The third limitation of this investigation arose from the fact that several types of receptors (eg mAChRs and nAChRs) are also responsible for presynaptic ACh release at the neuromuscular junction. Muscarinic cholinoreceptors may have some role postsynaptically as well, but in the smooth muscle, developing muscles, and cultured muscle.27, 28 The ACh receptor described so far in skeletal muscle is nicotinic.29 In addition to the presynaptic muscarinic cholinoreceptors and nAChRs, presynaptic purinergic A1 and A2A receptors modulate the spontaneous and evoked release of ACh. When ACh is released from the presynaptic terminal by spontaneous or evoked stimulation, the concentration of the endogenous purinergic agonist, adenosine, increases at neuromuscular junctions and then controls ACh release through a feedback mechanism.30 Several studies have reported conflicting results regarding the effect of presynaptic purinergic receptor activation on ACh release. In one study, micromolar concentrations of adenosine reduced the evoked quantal release or spontaneous release of ACh,31, 32 but another report found that submicromolar concentrations exerted the opposite effect.32, 33 As such, we tried to apply the same frequency (2 Hz for TOF and 50 Hz for tetani) in all groups to ensure that the environment of adenosine for neuromuscular purinergic A1 and A2A at the neuromuscular junction was similar.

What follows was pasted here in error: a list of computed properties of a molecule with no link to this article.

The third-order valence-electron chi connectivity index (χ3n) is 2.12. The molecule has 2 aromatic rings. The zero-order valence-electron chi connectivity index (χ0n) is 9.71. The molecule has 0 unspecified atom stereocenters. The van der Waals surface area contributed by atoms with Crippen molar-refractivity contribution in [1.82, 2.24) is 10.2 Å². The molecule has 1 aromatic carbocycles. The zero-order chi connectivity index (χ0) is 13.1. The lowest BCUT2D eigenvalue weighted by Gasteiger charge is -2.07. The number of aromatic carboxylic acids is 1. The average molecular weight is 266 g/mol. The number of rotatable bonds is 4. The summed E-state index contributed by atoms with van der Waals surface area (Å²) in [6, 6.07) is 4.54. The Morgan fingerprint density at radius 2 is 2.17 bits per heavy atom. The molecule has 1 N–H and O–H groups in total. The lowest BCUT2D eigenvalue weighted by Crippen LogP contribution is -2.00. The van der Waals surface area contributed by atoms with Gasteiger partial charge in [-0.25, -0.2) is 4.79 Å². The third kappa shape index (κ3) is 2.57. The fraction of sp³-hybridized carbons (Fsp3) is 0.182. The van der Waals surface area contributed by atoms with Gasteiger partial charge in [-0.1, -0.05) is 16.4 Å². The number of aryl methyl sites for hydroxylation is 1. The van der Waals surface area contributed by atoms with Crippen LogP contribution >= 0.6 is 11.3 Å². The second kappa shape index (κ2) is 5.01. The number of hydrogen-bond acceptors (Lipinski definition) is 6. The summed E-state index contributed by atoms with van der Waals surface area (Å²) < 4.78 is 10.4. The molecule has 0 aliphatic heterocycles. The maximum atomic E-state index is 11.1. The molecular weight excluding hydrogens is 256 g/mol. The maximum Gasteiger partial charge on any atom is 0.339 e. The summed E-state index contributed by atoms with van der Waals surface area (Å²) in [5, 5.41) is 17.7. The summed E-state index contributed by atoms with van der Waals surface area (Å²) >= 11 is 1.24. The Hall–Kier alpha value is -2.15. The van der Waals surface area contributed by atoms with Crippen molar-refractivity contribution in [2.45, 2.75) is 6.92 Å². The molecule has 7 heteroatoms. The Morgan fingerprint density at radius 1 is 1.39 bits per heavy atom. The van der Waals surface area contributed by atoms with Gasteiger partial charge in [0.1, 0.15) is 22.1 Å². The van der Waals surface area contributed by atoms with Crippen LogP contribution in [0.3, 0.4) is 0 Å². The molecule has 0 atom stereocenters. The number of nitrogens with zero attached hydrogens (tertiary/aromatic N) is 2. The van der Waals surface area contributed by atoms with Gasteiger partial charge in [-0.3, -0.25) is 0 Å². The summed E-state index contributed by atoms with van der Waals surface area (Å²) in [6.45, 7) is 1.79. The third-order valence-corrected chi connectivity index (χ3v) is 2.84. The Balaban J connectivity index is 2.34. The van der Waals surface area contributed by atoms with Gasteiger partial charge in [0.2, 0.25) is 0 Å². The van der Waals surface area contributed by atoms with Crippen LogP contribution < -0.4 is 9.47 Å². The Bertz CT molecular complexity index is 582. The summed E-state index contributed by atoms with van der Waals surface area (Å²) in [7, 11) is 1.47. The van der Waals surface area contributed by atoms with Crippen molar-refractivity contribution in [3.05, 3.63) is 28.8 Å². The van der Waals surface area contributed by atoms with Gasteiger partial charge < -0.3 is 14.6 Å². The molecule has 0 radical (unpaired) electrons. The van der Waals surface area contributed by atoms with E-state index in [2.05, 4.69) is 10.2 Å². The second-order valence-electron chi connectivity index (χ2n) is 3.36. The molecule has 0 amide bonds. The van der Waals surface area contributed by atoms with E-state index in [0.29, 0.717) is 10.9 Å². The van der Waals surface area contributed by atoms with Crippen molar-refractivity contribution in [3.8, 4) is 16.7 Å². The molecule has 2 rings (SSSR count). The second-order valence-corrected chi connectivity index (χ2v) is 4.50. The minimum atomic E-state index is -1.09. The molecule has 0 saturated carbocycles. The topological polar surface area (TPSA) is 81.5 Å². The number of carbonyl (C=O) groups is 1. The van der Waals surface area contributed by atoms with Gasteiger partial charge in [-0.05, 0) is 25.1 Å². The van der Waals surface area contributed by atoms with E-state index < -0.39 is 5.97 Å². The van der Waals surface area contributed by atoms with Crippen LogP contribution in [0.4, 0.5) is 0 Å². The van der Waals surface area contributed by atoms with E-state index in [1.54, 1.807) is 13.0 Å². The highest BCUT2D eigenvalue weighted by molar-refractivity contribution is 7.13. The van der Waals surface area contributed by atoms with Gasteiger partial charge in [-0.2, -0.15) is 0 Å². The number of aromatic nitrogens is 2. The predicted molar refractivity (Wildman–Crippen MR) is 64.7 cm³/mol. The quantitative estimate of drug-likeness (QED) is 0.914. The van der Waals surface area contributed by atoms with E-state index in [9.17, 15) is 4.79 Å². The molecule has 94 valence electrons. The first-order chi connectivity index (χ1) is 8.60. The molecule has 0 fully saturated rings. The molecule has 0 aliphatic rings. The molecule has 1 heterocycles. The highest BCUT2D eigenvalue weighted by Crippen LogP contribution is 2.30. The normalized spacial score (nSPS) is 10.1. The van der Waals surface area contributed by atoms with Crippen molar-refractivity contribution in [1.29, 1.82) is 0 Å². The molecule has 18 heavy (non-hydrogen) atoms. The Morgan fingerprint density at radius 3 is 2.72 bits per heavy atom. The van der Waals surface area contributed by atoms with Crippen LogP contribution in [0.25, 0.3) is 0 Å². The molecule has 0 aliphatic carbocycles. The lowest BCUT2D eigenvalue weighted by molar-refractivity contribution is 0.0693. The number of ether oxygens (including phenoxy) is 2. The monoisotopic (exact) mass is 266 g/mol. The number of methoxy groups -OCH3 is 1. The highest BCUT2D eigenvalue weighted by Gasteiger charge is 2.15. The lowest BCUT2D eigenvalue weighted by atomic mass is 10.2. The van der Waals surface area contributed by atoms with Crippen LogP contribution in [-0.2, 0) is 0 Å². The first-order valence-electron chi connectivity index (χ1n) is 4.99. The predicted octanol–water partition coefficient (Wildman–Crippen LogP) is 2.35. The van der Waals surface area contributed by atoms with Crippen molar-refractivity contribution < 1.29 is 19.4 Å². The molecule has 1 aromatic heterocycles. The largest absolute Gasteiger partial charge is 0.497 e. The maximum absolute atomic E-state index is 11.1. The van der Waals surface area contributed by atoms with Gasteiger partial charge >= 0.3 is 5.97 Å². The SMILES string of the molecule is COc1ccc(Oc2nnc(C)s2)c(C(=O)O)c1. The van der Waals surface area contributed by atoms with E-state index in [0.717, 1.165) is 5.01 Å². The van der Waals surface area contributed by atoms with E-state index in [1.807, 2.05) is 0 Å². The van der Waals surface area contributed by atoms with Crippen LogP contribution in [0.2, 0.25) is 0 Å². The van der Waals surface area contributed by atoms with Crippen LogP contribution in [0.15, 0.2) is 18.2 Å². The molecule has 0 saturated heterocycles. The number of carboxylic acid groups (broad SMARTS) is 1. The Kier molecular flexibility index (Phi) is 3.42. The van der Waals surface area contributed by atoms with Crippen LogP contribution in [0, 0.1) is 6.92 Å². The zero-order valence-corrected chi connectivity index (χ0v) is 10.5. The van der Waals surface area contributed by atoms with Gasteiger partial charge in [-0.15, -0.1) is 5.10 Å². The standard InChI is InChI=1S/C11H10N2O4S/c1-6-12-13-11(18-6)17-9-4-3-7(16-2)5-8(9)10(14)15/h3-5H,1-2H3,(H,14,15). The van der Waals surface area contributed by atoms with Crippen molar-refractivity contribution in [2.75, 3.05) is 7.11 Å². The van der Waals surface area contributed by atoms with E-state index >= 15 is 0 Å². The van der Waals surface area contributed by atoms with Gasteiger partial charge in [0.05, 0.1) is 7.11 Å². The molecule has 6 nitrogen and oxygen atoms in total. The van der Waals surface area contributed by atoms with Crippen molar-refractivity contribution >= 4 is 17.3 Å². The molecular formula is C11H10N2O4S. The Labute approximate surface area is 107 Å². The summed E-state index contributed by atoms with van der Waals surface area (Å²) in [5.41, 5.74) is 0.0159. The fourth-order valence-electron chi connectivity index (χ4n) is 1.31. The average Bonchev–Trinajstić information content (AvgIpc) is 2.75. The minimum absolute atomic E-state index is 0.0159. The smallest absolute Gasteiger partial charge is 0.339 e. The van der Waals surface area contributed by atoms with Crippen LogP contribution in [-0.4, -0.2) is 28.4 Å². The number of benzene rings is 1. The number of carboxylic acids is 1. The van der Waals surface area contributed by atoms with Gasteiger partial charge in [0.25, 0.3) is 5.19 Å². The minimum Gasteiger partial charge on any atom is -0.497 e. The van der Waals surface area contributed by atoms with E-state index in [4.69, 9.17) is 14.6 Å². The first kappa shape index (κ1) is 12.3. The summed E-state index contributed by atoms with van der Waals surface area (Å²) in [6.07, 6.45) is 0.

In conclusion, the overall function of neuromuscular presynaptic mAChRs is to preserve or save the presynaptic function in the presence of various neuronal stimulations. This function may be affected when the balance of action between these receptors is disrupted. Moreover, we noted that presynaptic muscarinic M1 receptors can modulate the rocuronium‐induced EC95 and TOF fade after PZP administration. Indirect stimulation at <5 Hz (the most commonly applied TOFR) is often used to monitor neuromuscular blockade, but the TOFR may be altered when the M1 receptor is blocked by PZP because the facilitatory effect of ACh release on repeated stimulation is inhibited. Our present study findings indicated that patients taking medications targeting the muscarinic M1 receptor (eg PZP) before or during surgery may exhibit modulations or distortions in the values that are representative of recovery from neuromuscular blockade. In addition, although the M2 receptor has an inhibitory effect on ACh release when activated, its antagonism by MET may waste the ACh released by evoked stimulation, in turn affecting the tetanic tension of the hemidiaphragm. As such, our findings emphasize that neuromuscular monitoring findings in patients treated with a muscarinic cholinoreceptor antagonist (eg PZP) must be interpreted with care.